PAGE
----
Disarming the most dangerous of superbugs

Professor Anton Peleg, and PhD student Saruar Bhuiyan

Among the six most deadly antibiotic-resistant bacteria in the world,Acinetobacter baumanniitargets the sick and elderly in hospitals. Now, researchers from Monash University have uncovered a way to effectively turn the patient’s immune system into an assassin against this lethal invader.

Led by Professor Anton Peleg from the Monash Biomedicine Discovery Institute, and including researchers from the Department of Infectious Diseases in Monash’s Central Clinical School, the research team developed a zebrafish model which allows scientists to study real-time interactions between immune cells and the deadly bacteria A. baumannii during infection.

Professor Peleg said the research, published over the weekend in the Proceedings of the National Academy of Sciences (PNAS), identified a bacterial metabolic pathway that, when inhibited, leads to an enhanced immune response towards the bacteria.

“Not only did we achieve improved bacterial clearance, we reduced the severity of the disease,” Professor Peleg said.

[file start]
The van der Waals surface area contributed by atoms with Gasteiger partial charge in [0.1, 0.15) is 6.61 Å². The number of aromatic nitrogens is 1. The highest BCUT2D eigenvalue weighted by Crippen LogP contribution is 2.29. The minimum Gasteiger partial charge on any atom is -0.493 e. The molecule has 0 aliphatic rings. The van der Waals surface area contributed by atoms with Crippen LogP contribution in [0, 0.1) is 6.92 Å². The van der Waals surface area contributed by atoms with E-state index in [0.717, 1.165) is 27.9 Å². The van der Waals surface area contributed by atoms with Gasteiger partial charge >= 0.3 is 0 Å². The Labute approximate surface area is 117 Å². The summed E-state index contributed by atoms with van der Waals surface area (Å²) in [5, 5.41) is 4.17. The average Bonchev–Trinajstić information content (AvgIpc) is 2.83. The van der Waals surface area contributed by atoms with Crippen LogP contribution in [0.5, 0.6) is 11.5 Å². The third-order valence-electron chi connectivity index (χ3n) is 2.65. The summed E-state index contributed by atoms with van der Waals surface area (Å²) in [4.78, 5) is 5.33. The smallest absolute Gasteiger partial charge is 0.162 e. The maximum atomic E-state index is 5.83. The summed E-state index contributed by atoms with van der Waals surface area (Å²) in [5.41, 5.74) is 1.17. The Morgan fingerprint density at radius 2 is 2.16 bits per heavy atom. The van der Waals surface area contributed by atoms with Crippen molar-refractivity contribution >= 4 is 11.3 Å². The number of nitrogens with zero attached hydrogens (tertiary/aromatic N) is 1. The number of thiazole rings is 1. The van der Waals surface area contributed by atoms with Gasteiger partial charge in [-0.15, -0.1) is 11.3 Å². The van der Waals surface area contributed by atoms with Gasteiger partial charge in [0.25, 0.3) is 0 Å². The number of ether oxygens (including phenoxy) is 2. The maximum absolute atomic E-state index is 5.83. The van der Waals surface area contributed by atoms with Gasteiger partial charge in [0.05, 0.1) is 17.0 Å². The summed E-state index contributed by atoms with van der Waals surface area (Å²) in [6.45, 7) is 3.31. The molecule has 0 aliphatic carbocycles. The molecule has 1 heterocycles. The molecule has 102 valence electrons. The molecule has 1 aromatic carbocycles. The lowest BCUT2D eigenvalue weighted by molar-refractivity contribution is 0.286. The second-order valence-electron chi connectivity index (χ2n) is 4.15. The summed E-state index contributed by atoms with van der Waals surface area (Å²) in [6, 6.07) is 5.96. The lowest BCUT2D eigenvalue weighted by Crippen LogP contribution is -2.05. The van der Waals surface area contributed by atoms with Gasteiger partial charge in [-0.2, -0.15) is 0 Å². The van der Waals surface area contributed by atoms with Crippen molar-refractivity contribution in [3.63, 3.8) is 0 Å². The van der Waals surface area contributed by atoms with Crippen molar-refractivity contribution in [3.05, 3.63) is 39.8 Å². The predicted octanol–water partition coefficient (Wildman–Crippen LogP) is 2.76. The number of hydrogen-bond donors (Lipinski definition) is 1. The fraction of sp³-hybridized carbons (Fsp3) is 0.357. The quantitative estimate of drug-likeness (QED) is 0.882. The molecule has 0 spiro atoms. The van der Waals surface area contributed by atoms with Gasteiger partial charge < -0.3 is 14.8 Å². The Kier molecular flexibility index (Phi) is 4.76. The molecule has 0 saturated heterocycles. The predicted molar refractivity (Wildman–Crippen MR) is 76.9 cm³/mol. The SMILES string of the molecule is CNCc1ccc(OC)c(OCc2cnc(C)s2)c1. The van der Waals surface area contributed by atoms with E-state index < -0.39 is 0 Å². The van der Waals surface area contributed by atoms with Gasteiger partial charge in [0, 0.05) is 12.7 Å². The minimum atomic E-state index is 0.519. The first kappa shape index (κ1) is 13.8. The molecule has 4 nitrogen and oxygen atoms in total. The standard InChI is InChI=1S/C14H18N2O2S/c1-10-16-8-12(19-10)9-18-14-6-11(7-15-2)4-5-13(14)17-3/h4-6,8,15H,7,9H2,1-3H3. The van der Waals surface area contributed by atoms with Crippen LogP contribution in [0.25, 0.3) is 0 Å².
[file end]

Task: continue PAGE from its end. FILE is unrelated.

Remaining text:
“These results pave the way for novel therapeutic targeting of bacterial metabolism to stimulate immune responses to fight off infection.”

The researchers focused on the zebrafish model because they discovered that the immune response to the bacteria in the fish was highly conserved with that in humans.

“Zebrafish are transparent so we could literally watch the way the bacteria caused a lethal infection and how the immune response reacted, which provides us with insights of what could happen in patients,” Professor Peleg said.

They identified a unique bacterial trigger of the immune pathway which, when activated, fought off the infection. While this opens a completely new avenue for treating these infections, Professor Peleg added that it is important because “it’s not just developing another antibiotic, in this case we are able to trigger the patient’s immune system to fight off the infection.”